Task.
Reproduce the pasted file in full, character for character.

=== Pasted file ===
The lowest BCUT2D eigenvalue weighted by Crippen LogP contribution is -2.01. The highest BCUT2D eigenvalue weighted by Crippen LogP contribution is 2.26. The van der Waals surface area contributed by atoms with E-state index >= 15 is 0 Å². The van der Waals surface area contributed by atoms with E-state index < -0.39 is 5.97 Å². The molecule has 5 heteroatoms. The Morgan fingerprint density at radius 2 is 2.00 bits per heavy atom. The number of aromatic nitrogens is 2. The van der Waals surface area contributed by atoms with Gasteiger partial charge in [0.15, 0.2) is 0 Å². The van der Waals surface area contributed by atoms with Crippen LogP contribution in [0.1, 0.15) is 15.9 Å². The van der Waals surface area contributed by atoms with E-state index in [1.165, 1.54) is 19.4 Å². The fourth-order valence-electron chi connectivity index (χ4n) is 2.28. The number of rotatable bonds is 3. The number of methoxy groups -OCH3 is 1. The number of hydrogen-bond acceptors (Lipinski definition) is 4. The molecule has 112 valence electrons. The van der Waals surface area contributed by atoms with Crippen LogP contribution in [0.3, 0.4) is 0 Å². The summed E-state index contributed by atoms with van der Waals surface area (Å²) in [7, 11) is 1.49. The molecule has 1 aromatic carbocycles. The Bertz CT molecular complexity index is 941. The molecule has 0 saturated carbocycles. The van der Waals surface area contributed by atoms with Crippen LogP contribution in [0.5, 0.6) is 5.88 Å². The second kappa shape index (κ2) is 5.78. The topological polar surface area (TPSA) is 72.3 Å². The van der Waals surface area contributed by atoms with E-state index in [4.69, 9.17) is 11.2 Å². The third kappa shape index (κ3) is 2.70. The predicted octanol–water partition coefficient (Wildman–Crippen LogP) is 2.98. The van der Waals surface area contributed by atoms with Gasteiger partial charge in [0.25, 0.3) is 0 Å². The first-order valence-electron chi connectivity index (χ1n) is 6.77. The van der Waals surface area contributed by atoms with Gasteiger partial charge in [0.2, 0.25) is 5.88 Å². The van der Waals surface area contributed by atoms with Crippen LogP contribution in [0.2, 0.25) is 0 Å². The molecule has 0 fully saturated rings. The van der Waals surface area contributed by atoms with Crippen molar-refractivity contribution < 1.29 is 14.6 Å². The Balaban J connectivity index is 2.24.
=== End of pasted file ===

The lowest BCUT2D eigenvalue weighted by Crippen LogP contribution is -2.01. The highest BCUT2D eigenvalue weighted by Crippen LogP contribution is 2.26. The van der Waals surface area contributed by atoms with E-state index >= 15 is 0 Å². The van der Waals surface area contributed by atoms with E-state index < -0.39 is 5.97 Å². The molecule has 5 heteroatoms. The Morgan fingerprint density at radius 2 is 2.00 bits per heavy atom. The number of aromatic nitrogens is 2. The van der Waals surface area contributed by atoms with Gasteiger partial charge in [0.15, 0.2) is 0 Å². The van der Waals surface area contributed by atoms with Crippen LogP contribution in [0.1, 0.15) is 15.9 Å². The van der Waals surface area contributed by atoms with E-state index in [1.165, 1.54) is 19.4 Å². The fourth-order valence-electron chi connectivity index (χ4n) is 2.28. The number of rotatable bonds is 3. The number of methoxy groups -OCH3 is 1. The number of hydrogen-bond acceptors (Lipinski definition) is 4. The molecule has 112 valence electrons. The van der Waals surface area contributed by atoms with Crippen LogP contribution in [0.3, 0.4) is 0 Å². The summed E-state index contributed by atoms with van der Waals surface area (Å²) in [7, 11) is 1.49. The molecule has 1 aromatic carbocycles. The Bertz CT molecular complexity index is 941. The molecule has 0 saturated carbocycles. The van der Waals surface area contributed by atoms with Crippen LogP contribution in [0.5, 0.6) is 5.88 Å². The second kappa shape index (κ2) is 5.78. The topological polar surface area (TPSA) is 72.3 Å². The van der Waals surface area contributed by atoms with E-state index in [4.69, 9.17) is 11.2 Å². The third kappa shape index (κ3) is 2.70. The predicted octanol–water partition coefficient (Wildman–Crippen LogP) is 2.98. The van der Waals surface area contributed by atoms with Gasteiger partial charge in [0.25, 0.3) is 0 Å². The first-order valence-electron chi connectivity index (χ1n) is 6.77. The van der Waals surface area contributed by atoms with Gasteiger partial charge in [0.2, 0.25) is 5.88 Å². The van der Waals surface area contributed by atoms with Crippen LogP contribution in [0.2, 0.25) is 0 Å². The molecule has 0 fully saturated rings. The van der Waals surface area contributed by atoms with Crippen molar-refractivity contribution < 1.29 is 14.6 Å². The Balaban J connectivity index is 2.24.